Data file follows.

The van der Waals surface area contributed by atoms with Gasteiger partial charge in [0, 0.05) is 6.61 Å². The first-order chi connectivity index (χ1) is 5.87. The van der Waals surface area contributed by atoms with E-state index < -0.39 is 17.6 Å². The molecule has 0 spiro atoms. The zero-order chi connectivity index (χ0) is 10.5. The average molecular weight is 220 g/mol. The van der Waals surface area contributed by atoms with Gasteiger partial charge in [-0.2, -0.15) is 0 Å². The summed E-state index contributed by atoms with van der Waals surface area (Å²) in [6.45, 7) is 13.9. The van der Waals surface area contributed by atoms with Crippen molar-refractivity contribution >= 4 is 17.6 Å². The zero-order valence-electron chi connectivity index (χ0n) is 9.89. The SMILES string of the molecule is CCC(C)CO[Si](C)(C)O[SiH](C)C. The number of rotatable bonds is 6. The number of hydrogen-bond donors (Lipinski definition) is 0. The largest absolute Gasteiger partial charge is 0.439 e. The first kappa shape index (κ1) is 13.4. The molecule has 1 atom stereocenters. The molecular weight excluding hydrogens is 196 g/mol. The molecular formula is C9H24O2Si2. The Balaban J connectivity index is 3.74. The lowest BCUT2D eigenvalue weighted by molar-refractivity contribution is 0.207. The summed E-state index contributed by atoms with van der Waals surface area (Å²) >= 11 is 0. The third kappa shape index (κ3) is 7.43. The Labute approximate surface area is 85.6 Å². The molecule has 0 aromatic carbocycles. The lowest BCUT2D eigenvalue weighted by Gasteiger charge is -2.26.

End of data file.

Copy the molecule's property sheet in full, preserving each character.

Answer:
The van der Waals surface area contributed by atoms with Gasteiger partial charge in [0, 0.05) is 6.61 Å². The first-order chi connectivity index (χ1) is 5.87. The van der Waals surface area contributed by atoms with E-state index < -0.39 is 17.6 Å². The molecule has 0 spiro atoms. The zero-order chi connectivity index (χ0) is 10.5. The average molecular weight is 220 g/mol. The van der Waals surface area contributed by atoms with Gasteiger partial charge in [-0.2, -0.15) is 0 Å². The summed E-state index contributed by atoms with van der Waals surface area (Å²) in [6.45, 7) is 13.9. The van der Waals surface area contributed by atoms with Crippen molar-refractivity contribution >= 4 is 17.6 Å². The zero-order valence-electron chi connectivity index (χ0n) is 9.89. The SMILES string of the molecule is CCC(C)CO[Si](C)(C)O[SiH](C)C. The number of rotatable bonds is 6. The number of hydrogen-bond donors (Lipinski definition) is 0. The largest absolute Gasteiger partial charge is 0.439 e. The first kappa shape index (κ1) is 13.4. The molecule has 1 atom stereocenters. The molecular weight excluding hydrogens is 196 g/mol. The molecular formula is C9H24O2Si2. The Balaban J connectivity index is 3.74. The lowest BCUT2D eigenvalue weighted by molar-refractivity contribution is 0.207. The summed E-state index contributed by atoms with van der Waals surface area (Å²) >= 11 is 0. The third kappa shape index (κ3) is 7.43. The Labute approximate surface area is 85.6 Å². The molecule has 0 aromatic carbocycles. The lowest BCUT2D eigenvalue weighted by Gasteiger charge is -2.26.